First introduced in 2009, Debt Relief Orders (DROs) assist people who have small levels of assets and little surplus income deal with debts under £20,000.
Costing £90, people apply for a DRO through an authorised debt adviser, from organisations such as Citizen’s Advice and Stepchange, who will submit an on-line application to the Official Receiver on the applicant’s behalf.
The first DRO was issued on 8 April 2009 and in early November 2018 the Insolvency Service issued the 250,000 DRO.
A DRO normally runs for 12 months after which the debts are written off and in 2017, the Insolvency Service processed 24,894 new DROs. Nearly two-thirds (65.4%) were granted for women in that year and the age groups 25-34 and 45-54 made up just over half (50.7%) of all applications.
The North East had the highest DRO rate in 2017 at 7.7 per 10,000 adults, followed by Yorkshire and Humber at 7.5 per 10,000 adults. The DRO rate was lowest in London and the South East.
Adjudicator and Head of Debt Relief Orders for the Insolvency Service, Liz Thomas, said that 99% of DROs are approved within 48 hours of the application being received.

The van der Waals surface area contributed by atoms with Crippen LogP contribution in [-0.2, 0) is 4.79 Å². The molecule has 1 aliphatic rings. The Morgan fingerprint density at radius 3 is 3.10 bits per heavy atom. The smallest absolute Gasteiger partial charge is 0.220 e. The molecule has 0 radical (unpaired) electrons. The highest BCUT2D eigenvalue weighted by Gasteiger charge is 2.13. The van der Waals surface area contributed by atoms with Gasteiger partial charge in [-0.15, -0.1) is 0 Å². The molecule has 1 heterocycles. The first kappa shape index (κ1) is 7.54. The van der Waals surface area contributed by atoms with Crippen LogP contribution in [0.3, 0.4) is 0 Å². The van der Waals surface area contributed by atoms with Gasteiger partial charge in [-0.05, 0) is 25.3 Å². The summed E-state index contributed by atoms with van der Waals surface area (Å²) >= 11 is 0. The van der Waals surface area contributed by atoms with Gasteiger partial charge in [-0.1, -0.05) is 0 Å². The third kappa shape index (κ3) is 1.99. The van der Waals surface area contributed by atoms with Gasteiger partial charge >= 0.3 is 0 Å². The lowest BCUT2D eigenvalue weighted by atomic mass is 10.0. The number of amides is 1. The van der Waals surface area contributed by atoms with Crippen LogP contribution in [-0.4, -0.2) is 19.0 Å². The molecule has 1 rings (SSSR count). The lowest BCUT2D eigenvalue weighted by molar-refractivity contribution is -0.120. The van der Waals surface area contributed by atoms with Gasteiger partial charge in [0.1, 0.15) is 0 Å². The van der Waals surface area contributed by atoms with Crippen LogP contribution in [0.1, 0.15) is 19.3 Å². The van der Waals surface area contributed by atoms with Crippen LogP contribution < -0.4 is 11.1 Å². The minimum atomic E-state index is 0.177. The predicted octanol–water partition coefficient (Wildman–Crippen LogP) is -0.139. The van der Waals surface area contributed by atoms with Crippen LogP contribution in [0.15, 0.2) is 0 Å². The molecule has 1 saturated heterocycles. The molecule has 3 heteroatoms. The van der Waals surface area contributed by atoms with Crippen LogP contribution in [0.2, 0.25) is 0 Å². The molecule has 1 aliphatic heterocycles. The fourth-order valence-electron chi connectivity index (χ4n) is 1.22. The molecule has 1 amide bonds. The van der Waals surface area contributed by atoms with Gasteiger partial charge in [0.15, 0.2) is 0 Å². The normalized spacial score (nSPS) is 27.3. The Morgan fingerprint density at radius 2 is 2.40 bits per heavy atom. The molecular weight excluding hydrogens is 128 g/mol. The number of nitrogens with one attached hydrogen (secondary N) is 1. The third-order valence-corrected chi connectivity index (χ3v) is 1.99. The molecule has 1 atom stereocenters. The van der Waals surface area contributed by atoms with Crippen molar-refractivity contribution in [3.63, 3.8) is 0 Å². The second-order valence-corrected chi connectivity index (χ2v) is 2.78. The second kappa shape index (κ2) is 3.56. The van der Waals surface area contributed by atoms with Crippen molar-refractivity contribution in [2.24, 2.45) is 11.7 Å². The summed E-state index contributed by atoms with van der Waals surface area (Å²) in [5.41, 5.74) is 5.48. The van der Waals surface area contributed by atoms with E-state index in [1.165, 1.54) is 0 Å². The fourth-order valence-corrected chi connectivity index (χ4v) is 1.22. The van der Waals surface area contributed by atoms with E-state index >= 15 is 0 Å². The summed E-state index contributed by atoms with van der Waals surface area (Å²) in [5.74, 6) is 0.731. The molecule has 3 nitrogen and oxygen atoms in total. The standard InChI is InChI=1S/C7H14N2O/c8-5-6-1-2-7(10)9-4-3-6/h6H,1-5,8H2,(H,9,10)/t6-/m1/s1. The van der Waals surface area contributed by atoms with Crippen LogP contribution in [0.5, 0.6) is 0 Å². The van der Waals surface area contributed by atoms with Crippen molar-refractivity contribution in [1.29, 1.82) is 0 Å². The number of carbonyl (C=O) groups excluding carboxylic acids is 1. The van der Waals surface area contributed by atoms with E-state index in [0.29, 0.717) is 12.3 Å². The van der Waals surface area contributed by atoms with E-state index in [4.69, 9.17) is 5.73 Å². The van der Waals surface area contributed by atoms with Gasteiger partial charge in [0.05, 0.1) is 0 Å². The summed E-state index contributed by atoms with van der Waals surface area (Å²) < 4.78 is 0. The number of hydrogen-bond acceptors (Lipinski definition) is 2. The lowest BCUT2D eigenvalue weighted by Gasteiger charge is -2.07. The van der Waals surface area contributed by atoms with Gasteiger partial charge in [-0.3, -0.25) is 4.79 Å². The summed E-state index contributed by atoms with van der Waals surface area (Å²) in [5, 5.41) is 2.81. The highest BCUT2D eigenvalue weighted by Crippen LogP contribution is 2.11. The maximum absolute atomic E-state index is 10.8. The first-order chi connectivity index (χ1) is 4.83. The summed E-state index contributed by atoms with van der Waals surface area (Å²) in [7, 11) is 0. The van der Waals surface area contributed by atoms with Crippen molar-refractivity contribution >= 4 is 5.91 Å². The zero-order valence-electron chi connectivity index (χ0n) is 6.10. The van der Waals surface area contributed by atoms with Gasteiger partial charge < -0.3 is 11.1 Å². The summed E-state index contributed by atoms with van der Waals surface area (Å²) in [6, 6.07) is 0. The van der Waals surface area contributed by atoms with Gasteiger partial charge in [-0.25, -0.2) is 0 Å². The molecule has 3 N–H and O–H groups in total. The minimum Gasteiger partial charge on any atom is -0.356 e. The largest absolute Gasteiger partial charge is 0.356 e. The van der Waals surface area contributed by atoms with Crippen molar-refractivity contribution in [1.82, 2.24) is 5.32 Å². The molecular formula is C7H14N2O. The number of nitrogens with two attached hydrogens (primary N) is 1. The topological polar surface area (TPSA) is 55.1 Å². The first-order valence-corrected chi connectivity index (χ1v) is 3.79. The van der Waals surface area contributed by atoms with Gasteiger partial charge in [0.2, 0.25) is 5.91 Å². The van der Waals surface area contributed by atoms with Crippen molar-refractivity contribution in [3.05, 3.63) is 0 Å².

Liz Thomas said:
When first introduced, DROs significantly changed the debt relief landscape and reaching the 250,000 mark is an important milestone.
Next April will see us celebrate 10 years of processing DROs and working with our colleagues in the debt advice sector, we will continue to provide people with the opportunity to easily and successfully deal with their debts.
In October 2015, the upper limit for qualifying debt was raised from £15,000 to £20,000, and the asset limit was raised from £300 to £1,000.
Notes to editors
Statistics relating to number of DROs issued in 2017 in England and Wales, including breakdown of age, gender and location were sourced from GOV.UK
Information about how to apply for a DRO is available on GOV.UK, including where to find a debt adviser.
The Insolvency Service administers the insolvency regime, investigating all compulsory liquidations and individual insolvencies (bankruptcies) through the Official Receiver to establish why they became insolvent. It may also use powers under the Companies Act 1985 to conduct confidential fact-finding investigations into the activities of live limited companies in the UK. In addition, the agency deals with disqualification of directors in corporate failures, assesses and pays statutory entitlement to redundancy payments when an employer cannot or will not pay employees, provides banking and investment services for bankruptcy and liquidation estate funds and advises ministers and other government departments on insolvency law and practice.
Further information about the work of the Insolvency Service is available on GOV.UK.
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